• Beautiful flowers
  • Hardy
  • Proper cultivars ideal size for pots
  • Will have to bring indoors in cooler zones

7. Olive

10 Best Trees to Grow in Pots (With Pictures)
Image Credit: Hans, Pixabay
USDA Hardiness Region 8–11 depending on variety, very sensitive to freezing
Sun 8–12 hours of direct sunlight/day
Soil Loams (sandy, silt, clay, or silty clay)
Maximum Height Max height determined by pruning (can reach up to 50 feet planted in the ground)

Olive trees are appropriate for ornamental pruning and will require it to develop in containers without obtaining way too huge. They come in fruit bearing and purely ornamental types, and are drought-tolerant, so they do well with containers. Make sure to select a large pot. Olive trees expand far more slowly when potted, but even tiny olive trees will expand large at some point and require area for their roots to grow. It is also most likely the tree will call for repotting as it grows, and the root system commences to wrap close to inside of the pot.

  • Elegant appearance that can be pruned/trained into shapes
  • Can be fruit bearing
  • Drought-resistant
  • Has to be moved indoors when it’s cold outside
  • Requires pruning/training and repotting

8. Rhododendron

10 Best Trees to Grow in Pots (With Pictures)
Image Credit: Chamille White, Shutterstock
USDA Hardiness Region 4–8, may be wider or narrower depending on variety
Sun Full sun to partial shade
Soil Well-drained, acidic (pH 4.5–6.0)
Maximum Height Can be up to 13 feet tall when not pruned back

Rhododendrons are shrubs that are coated in gorgeous flowers during their blooming time. They are obtainable in 1000's of varieties for various growth situations, colors, and flower dimensions/condition. As with several potted trees, a pot ought to be larger than the one particular the tree will come in – someplace all around one particular-3rd bigger. Rhododendrons want a effectively-drained pot and fertilizer for the highest rewards and want repotting every single calendar year to two several years.

  • Tremendous variety available
  • Easy to care for
  • Renowned for beautiful flowers
  • Need repotting and fertilizer, slightly higher maintenance than some others on this list

Related Study: 10 Effortless Vegetables to Develop in Pots (With Photographs)

9. Sweet Bay

10 Best Trees to Grow in Pots (With Pictures)
Image Credit: Diana Taliun, Shutterstock
USDA Hardiness Region 8–10, possibly 7 in some areas
Sun Full sun
Soil Well-drained and high in compost
Maximum Height Approximately 6 feet when container-grown

Sweet bay is treasured for its pleasant smell and as an herb in cooking. The leaves are 2”–4” lengthy and brilliant eco-friendly. It grows as a little shrub or tree, and if container developed it will grow considerably less and less rapidly than if developed in the ground. Container crops must be brought indoors if temperatures will slide to or under freezing. Pruning increases leaf density, leading to the plant to increase shorter and thicker like a shrub instead of tall like a tree. Repotting or root pruning is advised around every single 3rd 12 months. If harvesting leaves for cooking, drying them 1st enhances and concentrates the flavor.

  • Herb that can be used in home cooking
  • Aromatic herb has an excellent smell
  • Can prune branches and roots to shape plant for container growth
  • Somewhat higher maintenance with pruning/moving indoors during freezing season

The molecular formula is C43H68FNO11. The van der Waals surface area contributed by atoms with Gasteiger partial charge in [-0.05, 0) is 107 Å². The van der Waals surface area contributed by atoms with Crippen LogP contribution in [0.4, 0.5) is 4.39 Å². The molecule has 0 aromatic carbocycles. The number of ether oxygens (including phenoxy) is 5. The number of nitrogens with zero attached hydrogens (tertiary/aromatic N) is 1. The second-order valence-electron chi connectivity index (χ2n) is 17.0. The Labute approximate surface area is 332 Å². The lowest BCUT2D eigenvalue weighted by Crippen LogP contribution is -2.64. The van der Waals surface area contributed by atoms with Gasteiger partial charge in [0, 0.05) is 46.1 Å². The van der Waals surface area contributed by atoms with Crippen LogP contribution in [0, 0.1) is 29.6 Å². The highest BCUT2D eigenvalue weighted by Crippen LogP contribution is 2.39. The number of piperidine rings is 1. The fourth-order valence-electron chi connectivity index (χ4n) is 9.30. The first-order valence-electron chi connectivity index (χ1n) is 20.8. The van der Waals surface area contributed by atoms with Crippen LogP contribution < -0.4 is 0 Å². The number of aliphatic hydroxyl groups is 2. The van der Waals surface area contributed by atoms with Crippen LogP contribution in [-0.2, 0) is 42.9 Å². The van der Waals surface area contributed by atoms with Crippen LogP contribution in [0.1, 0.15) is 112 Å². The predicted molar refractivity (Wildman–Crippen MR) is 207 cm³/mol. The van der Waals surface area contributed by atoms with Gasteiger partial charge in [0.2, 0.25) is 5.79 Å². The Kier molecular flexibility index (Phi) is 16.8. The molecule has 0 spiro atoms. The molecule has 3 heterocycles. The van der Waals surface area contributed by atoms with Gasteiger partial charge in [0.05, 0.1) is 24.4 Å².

10. Flowering Dogwood

10 Best Trees to Grow in Pots (With Pictures)
Image Credit: Piqsels
USDA Hardiness Region 5–8 ideal, may tolerate 9
Sun Partial shade to full sun in cooler zones, partial shade only in zone 9
Soil Loamy, clay, sandy, well-drained, moist
Maximum Height 15–40 feet

Flowering dogwood trees can be developed in pots, and they are beautiful. That stated, they are regarded a difficult tree to develop in a pot and are recommended for severe gardeners seeking for a obstacle. Dogwoods have deeper, advanced root methods that make container expanding tough. They need to have heaps of h2o but the soil also has to be well-drained. Root pruning is a need to to preserve the plant container-sized.

  • Lovely white or red (purple-hued) blossoms
  • Challenging to grow in containers, lots of maintenance

What do I need to know about caring for potted trees?

Potted trees will dry out far more quickly than these planted in the earth. It is crucial to h2o regularly, meet up with any fertilization wants for the decided on species, and make sure a species that can survive in a pot has a pot massive enough for its root method. Pots ought to be acquired at the very least one-third more substantial than the pot the plant comes in the nursery. Examine the sort of plant and know whether it demands over or beneath ground pruning and how usually, and how often it wants to be repotted to develop nicely.

Container developed vegetation also permit gardeners in cold climates to expand crops that typically only do well in hotter zones. These crops can either be grown in an arboretum or greenhouse yr-spherical or brought exterior when the weather will be warm enough, then brought back again in when the weather receives chilly once again.


We looked at ten types of tree that do effectively in containers with the appropriate care. Some are especially gorgeous, smell great, or provide fruits or natural elements for recipes. All of them are very good candidates to take into account for a home, backyard, porch, arboretum, or greenhouse. Bear in mind to meticulously take into account the last measurement and care needs ahead of purchasing a tree!



Highlighted Picture Credit score: Trambitski, Shutterstock